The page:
Very quickly, it becomes clear to a reader that Annie, the fat and frumpy narrator of this novel, is mad.
Annie’s story begins in the present, as she moves into a new house and begins a new life. Following the advice of self-help books like “Find Your Inner Goddess’’ and “Come Out of Your Shell,’ she throws a house-warming party, which is a disaster by any standards . . . except her own. Encouraged to interpret her behavior in a positive light, she praises herself for her expert handling of the party’s tricky social situations. Soon she imagines a romantic future for herself with her new neighbor Neil and initiates a vicious rivalry with Neil’s girlfriend, Lucy. Slowly, her past is revealed. It includes a husband, a daughter, a tragic accident, and sexual assignations made by answering ads in Abundance magazine.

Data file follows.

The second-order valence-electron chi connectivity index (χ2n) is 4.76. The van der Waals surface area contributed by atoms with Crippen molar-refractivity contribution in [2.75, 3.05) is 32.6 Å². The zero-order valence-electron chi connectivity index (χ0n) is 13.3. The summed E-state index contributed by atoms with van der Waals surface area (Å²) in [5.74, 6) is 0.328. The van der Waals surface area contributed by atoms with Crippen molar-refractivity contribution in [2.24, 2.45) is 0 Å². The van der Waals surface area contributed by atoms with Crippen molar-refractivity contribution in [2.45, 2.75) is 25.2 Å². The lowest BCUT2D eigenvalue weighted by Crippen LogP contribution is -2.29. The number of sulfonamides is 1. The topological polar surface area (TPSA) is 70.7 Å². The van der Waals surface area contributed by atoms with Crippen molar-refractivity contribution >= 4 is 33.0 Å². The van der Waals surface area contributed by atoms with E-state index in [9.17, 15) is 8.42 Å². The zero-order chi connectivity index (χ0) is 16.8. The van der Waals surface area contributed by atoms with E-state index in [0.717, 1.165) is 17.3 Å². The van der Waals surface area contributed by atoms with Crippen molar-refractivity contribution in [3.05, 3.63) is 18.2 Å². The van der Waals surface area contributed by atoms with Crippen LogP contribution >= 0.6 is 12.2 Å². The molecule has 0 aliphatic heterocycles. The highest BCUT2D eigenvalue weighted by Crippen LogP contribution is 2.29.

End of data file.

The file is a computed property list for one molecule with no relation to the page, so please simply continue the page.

Her fantastic dreams of a love affair with Neil are only slightly upsetting compared with her memories of her infant daughter. She refers to the baby as “a screaming knot of accidental flesh” whose calls she ignores by stuffing her ears with cotton wool. Ashworth draws a powerful portrait of a mad woman, whose delusions are formed and fostered by a pop culture that ignores error, erases doubt, and excuses failure.
By Barbara Fisher